Traveling is all about making memories that will last a lifetime (or longer, if you upload those memories to the everlasting internet!). And travel is also about experiencing something and somewhere new. A different country, an alternative cuisine, a way of life full of quirks and cultural traits dissimilar to ours. Seeing the world opens and enriches one’s mind.
Collecting travel memories and experiences is a lifelong endeavor. But over time, memories might fade, and experiences might be forgotten. What if there was a way to tokenize one’s travel history, however? What if there was a way to track one’s journeys across the world and turn everything we see and experience into digital badges, and ultimately, into non-fungible tokens (NFTs)? Interested? Read on.
NFTs were mostly a niche technological curiosity not so long ago. But the Beeple NFT blew open the hitherto mysterious world of tokenization, and suddenly everyone wanted to partake in the NFT party.
Originally, NFTs were largely confined to the art world. People created and traded pieces of digital art. But the underlying concept of tokenization is far more versatile. Recently, we published several articles on NFTs: NFTs for real estate, NFTs for the hotel industry, and NFTs for the restaurant sector, and we’d encourage you to read them all to get a comprehensive understanding of how this fascinating technology can become part of our daily lives in the not-too-distant-future. Today, we’ll be talking about traveling, tokens, and how these two seemingly disparate concepts can be merged to create new experiences.
Passports on the blockchain
When we travel, we carry a lot of paper-based documentation. Travel insurance certificates, and printed tickets to certain landmarks or attractions. Medical documentation. Boarding passes, and of course, passports. But we’re in the midst of the digital age, so doesn’t all this strike you as slightly anachronistic? Everybody carries a mobile phone these days, so why can’t we have all this information in digital form, so the burden of having to print stuff and carrying it around is no longer there.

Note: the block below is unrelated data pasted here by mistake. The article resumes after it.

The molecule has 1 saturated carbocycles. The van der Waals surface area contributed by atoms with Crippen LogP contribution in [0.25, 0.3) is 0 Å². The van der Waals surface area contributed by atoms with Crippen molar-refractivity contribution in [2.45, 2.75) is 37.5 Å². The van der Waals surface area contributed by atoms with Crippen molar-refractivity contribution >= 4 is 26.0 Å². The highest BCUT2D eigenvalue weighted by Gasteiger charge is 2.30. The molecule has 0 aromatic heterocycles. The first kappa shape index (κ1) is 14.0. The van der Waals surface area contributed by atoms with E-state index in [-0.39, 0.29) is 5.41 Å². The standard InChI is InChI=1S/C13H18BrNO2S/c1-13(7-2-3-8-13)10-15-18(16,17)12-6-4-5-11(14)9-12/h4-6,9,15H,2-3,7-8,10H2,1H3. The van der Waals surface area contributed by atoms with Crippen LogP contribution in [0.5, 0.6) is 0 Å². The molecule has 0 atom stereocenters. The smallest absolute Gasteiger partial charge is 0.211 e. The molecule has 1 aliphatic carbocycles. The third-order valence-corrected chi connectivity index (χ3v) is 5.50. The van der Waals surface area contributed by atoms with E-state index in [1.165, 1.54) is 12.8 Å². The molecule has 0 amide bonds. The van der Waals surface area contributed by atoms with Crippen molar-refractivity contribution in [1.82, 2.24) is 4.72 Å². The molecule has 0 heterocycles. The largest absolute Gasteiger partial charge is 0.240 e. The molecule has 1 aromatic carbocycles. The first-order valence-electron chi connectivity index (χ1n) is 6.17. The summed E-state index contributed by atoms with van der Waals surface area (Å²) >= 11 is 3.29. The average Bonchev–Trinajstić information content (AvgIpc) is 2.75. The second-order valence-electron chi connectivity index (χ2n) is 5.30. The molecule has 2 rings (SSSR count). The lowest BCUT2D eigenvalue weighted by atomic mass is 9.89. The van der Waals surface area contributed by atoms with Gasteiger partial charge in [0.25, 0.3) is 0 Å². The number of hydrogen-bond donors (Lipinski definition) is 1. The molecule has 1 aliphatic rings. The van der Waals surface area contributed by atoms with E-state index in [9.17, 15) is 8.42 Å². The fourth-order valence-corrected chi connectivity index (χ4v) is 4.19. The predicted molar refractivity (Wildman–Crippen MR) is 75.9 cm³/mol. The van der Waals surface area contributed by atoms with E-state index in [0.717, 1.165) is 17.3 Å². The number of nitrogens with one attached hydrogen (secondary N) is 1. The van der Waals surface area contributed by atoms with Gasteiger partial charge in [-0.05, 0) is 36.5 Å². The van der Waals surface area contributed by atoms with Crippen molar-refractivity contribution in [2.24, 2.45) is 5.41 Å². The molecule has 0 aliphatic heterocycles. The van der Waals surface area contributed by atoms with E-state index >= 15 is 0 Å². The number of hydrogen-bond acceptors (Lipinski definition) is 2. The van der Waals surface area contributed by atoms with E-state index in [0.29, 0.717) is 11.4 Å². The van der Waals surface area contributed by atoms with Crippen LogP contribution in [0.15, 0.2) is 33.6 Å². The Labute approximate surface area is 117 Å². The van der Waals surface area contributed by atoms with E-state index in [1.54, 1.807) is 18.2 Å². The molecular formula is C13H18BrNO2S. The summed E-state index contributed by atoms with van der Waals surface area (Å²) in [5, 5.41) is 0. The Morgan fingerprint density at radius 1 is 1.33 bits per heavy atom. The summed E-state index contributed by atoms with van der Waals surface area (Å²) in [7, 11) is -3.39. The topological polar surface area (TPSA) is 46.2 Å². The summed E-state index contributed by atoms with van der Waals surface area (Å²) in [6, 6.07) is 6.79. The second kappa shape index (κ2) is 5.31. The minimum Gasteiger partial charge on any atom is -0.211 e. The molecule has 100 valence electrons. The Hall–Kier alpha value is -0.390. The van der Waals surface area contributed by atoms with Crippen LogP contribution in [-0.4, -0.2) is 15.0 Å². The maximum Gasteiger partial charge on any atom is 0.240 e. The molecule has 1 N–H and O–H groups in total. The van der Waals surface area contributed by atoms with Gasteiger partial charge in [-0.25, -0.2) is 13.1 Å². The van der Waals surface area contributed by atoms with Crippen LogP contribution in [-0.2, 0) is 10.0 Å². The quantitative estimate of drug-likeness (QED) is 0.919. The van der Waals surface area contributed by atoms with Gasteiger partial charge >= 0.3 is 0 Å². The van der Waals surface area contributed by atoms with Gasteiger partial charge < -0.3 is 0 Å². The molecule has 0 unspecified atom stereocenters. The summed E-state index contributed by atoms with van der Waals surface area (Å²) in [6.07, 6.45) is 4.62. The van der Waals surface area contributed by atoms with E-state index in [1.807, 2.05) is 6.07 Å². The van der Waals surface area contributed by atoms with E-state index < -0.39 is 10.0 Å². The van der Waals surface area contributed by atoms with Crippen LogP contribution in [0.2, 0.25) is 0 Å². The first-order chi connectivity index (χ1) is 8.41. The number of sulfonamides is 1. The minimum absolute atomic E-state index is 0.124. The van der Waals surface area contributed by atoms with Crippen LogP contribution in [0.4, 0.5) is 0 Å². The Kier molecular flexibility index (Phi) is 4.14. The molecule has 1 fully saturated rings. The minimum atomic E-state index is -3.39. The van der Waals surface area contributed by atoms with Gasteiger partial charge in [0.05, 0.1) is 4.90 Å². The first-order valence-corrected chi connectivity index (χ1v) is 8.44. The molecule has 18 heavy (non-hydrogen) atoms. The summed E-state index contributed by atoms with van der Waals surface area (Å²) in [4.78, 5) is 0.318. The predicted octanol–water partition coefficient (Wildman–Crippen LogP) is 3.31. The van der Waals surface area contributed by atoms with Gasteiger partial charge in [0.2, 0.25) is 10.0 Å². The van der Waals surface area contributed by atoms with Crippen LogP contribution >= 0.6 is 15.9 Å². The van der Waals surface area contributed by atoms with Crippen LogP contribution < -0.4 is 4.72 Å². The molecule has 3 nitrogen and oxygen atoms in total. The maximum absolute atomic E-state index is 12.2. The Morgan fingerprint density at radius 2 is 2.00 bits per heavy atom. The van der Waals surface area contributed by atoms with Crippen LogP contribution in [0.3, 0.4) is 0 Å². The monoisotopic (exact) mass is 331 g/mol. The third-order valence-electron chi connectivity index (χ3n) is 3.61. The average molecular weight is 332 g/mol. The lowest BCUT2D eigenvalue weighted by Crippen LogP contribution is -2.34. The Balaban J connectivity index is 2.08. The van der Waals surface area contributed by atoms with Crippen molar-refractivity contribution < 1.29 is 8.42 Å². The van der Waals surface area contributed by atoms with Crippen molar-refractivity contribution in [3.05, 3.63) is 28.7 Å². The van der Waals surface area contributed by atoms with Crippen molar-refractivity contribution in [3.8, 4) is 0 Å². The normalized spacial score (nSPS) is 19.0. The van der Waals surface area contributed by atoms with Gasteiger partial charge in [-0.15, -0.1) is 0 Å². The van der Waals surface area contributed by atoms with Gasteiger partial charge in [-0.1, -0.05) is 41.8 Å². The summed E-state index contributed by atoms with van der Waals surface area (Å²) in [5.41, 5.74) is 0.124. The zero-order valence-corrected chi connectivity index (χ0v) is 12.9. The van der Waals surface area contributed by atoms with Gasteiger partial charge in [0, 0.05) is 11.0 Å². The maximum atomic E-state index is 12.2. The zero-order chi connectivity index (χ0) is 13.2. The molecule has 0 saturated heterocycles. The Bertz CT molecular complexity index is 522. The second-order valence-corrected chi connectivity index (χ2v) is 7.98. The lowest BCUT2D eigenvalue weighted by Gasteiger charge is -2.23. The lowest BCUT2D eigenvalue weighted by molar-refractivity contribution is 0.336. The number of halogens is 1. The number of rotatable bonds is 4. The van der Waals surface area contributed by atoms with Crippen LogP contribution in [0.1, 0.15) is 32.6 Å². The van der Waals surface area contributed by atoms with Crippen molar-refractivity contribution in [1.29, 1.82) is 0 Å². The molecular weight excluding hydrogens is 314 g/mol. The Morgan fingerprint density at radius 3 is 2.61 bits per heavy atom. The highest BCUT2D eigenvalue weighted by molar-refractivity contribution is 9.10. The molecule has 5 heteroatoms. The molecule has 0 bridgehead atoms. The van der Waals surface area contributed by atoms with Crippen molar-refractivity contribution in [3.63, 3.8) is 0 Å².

Passports are especially worrisome. Losing a passport on foreign soil can be an absolute disaster and become a source of immense stress for the individual. Besides, we need to display the passport at the point of exit and entry, and the relevant border agents have to check it, validate it against a central database, etc. The whole experience is unnecessarily cumbersome and full of friction.
A potential tokenized solution to the passport issue is to turn the passport into an NFT. NFTs are unique and blockchain-based. They cannot be manipulated. An NFT-based passport linked to a person’s biometrics would be safe and secure, as both NFT and biometrics are completely unique.
How this system would work in practice remains to be seen, as NFT passports are purely speculative at this point. But some countries are already adopting NFT-based ‘health’ passports to reflect Covid-19 vaccination status, so the possibilities are real.
Traveling opens the mind to new places. The sights, sounds, and ambiance of a different country create new avenues of thought and inspiration. Nowadays, it’s easy to take photographs and record video footage through smartphones. The results are obvious and immediate. Over time, people accumulate memories, experiences, and of course, pictures and videos of their holidays.
All these digital depictions of people’s travels have no intrinsic value, other than sentimental. But if pictures, videos, etc., could be turned into NFT, the dynamics could change dramatically. Again, because every NFT is unique, it is a collectible, and can be considered memorabilia. Tokenizing travel experiences might bring about a new era where people seek after some specific tokens or certain places, for example, to display on Instagram, or any other specialized app that might emerge in the future. Over time, all these places, all these sights, these experiences and visits to popular (or maybe off the beaten path!) landmarks might add up to expand someone’s digital reputation, which might become a tradable commodity.
Currently, NFTs are largely associated with niche artsy environments, but there are tentative moves to expand the reach and influence of tokenization in travel. Travel company Cloudkeys for example, recently offered a ‘personalized’ way to experience travel around Greece. The experience could be transformed into NFTs to be sold and share. The success of this particular enterprise remains to be seen, but the important aspect is that companies are attempting to enhance travel through NFTs.
Yet, much of the applicability of NFTs in the travel industry remains unexplored, and that’s precisely what makes these digital curiosities so, well, curious.